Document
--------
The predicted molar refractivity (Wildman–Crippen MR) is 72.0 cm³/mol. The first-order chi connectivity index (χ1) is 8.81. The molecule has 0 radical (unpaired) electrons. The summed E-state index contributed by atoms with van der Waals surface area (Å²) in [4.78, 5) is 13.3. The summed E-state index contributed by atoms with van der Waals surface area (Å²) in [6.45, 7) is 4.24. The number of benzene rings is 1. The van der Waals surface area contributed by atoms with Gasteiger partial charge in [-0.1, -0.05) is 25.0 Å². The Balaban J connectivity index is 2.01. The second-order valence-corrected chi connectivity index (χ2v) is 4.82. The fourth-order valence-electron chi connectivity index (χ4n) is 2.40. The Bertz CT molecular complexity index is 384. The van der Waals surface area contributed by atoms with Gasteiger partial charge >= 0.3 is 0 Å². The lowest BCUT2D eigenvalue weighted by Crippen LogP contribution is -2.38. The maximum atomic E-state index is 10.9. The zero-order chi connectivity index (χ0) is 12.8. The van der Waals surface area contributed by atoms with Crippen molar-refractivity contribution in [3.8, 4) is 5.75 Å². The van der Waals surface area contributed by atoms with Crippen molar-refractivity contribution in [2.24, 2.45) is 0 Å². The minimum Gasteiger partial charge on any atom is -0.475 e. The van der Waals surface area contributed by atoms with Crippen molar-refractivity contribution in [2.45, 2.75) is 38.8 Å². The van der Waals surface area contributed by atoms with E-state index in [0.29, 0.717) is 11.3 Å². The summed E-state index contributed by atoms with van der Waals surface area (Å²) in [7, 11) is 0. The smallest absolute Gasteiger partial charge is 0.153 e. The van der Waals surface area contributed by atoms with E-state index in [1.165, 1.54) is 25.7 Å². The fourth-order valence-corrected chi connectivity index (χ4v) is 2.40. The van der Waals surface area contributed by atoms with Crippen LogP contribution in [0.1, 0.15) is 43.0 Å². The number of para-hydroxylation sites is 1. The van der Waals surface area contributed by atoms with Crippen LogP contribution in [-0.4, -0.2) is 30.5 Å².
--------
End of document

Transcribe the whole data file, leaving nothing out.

The predicted molar refractivity (Wildman–Crippen MR) is 72.0 cm³/mol. The first-order chi connectivity index (χ1) is 8.81. The molecule has 0 radical (unpaired) electrons. The summed E-state index contributed by atoms with van der Waals surface area (Å²) in [4.78, 5) is 13.3. The summed E-state index contributed by atoms with van der Waals surface area (Å²) in [6.45, 7) is 4.24. The number of benzene rings is 1. The van der Waals surface area contributed by atoms with Gasteiger partial charge in [-0.1, -0.05) is 25.0 Å². The Balaban J connectivity index is 2.01. The second-order valence-corrected chi connectivity index (χ2v) is 4.82. The fourth-order valence-electron chi connectivity index (χ4n) is 2.40. The Bertz CT molecular complexity index is 384. The van der Waals surface area contributed by atoms with Gasteiger partial charge >= 0.3 is 0 Å². The lowest BCUT2D eigenvalue weighted by Crippen LogP contribution is -2.38. The maximum atomic E-state index is 10.9. The zero-order chi connectivity index (χ0) is 12.8. The van der Waals surface area contributed by atoms with Crippen molar-refractivity contribution in [3.8, 4) is 5.75 Å². The van der Waals surface area contributed by atoms with Crippen molar-refractivity contribution in [2.24, 2.45) is 0 Å². The minimum Gasteiger partial charge on any atom is -0.475 e. The van der Waals surface area contributed by atoms with Crippen molar-refractivity contribution in [2.45, 2.75) is 38.8 Å². The van der Waals surface area contributed by atoms with E-state index in [0.29, 0.717) is 11.3 Å². The summed E-state index contributed by atoms with van der Waals surface area (Å²) in [7, 11) is 0. The smallest absolute Gasteiger partial charge is 0.153 e. The van der Waals surface area contributed by atoms with E-state index in [1.165, 1.54) is 25.7 Å². The fourth-order valence-corrected chi connectivity index (χ4v) is 2.40. The van der Waals surface area contributed by atoms with Crippen LogP contribution in [0.1, 0.15) is 43.0 Å². The number of para-hydroxylation sites is 1. The van der Waals surface area contributed by atoms with Crippen LogP contribution in [-0.4, -0.2) is 30.5 Å².